The concept of Corporate Social Responsibility (CSR) enshrined in the Companies Act, 2013 mandates the companies earning more than the threshold set out in the Act to contribute at least 2% of its average net profit towards activities mentioned in the Act which includes education, health care, sanitation, drinking water, hunger, environment, art and culture, sports, etc. through a registered trust, society or a non-profit firm. The statutory provision pertaining to CSR has become more stringent through the amendment of 2019, by making it compulsory for all companies to transfer the unused funds meant for CSR in an escrow account specially opened for CSR activities. The Company’s responsibility to serve the society is one of its statutory duty under the provisions of the Companies Act but there is a slight change in the scenario. Nowadays, these duties are also awarded as penalty to the Companies by the Courts.
An example of this can be understood from the public spirited order passed by Hon’ble Mr. Justice Najmi Waziri of the Hon’ble High Court of Delhi in a contempt action instituted by Hermes International against Riyaaz Nasruddin Amlani where the Court awarded a punitive cost of Rupees Twenty Lakhs on the contemnors which was ordered to be spent towards benefits of adolescent girls attending government schools and other under-privileged girls in orphanages, and for meeting other needs of school-going children. It was also suggested to the contemnors that if they wish to continue with this social work, they may do it and claim the benefit of it from the Corporate Social Responsibility (CSR) account. Here, it should be kept in mind that the Petitioner in this case is a French luxury goods manufacturer having its ranking as one of the world’s most valuable luxury brand and the contemnors are the owners of the popular restaurant chain in large metropolises like Delhi, Bombay and Bangalore. These two, being big brand names in their respective fields and having strong financial footprint must comply with the rules under the scope of the CSR rules.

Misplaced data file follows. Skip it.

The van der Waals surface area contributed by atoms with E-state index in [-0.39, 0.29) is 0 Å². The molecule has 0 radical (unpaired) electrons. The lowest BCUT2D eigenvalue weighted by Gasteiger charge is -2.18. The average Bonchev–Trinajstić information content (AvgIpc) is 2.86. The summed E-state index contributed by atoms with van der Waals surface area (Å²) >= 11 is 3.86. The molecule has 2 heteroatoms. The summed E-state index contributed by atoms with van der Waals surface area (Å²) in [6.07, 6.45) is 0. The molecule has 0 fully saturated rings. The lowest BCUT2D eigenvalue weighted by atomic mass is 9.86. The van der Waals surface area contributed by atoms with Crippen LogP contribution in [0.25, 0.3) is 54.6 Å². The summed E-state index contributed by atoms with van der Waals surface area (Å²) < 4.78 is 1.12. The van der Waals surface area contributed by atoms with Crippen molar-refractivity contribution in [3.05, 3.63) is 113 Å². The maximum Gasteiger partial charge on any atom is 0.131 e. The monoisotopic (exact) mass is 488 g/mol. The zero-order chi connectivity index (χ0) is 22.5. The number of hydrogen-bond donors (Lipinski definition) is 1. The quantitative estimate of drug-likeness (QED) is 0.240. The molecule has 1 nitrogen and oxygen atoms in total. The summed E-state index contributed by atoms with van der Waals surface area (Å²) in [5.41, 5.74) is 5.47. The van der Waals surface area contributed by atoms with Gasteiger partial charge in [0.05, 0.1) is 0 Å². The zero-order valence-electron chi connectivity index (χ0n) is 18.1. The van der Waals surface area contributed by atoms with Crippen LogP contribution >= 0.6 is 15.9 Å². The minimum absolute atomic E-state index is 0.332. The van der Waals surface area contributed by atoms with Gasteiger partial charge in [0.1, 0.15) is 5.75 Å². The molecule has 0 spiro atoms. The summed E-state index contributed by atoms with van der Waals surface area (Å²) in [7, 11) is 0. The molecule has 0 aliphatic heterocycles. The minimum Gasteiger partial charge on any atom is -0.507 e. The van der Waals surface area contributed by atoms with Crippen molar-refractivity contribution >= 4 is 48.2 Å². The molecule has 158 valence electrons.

Let’s consider the case law mentioned above. It stems from a suit of permanent injunction filed before the Delhi High Court by the Petitioner against the contemnors restraining them from infringement of trademark and copyright, passing off, disparagement, etc. apropos its trademark consisting of the word “HERMES” and “Duc-carriage with horse logo” being identity of the petitioner since 1950s. The contemnors were found using the word “HERPES” along with “Duc-carriage with horse logo” as well as photographs from advertising campaigns of the petitioner and their ‘Evelyne Bag’ as part of its restaurant’s decor namely “Social Mumbai” at Goregaon, Mumbai. The Hon’ble Court decreed this suit on 28.02.2018 wherein the contemnors gave its undertaking before the Court that they are willing to remove the marks, photographs and bags infringing the trademark of the petitioner within a period of two weeks without prejudice to their rights and contentions.
The petitioner vide a Contempt Petition [Contempt Case (C) No. 660 of 2018] titled as Hermes International & Another versus Riyaaz Nasruddin Amlani & Others filed under Section 12 of Contempt of Courts Act, 1971 accused the contemnors of committing contempt by not removing the offending marks despite the undertaking given by it before this Hon’ble Court. The petitioner specifically pointed out that the contemnors are still displaying in show-window of their restaurant “Social Mumbai” at Goregaon, a red coloured watch box with an identical “Duc-carriage with horse logo” along with the offending word “HERPES” in the same font size and style as “HERMES.”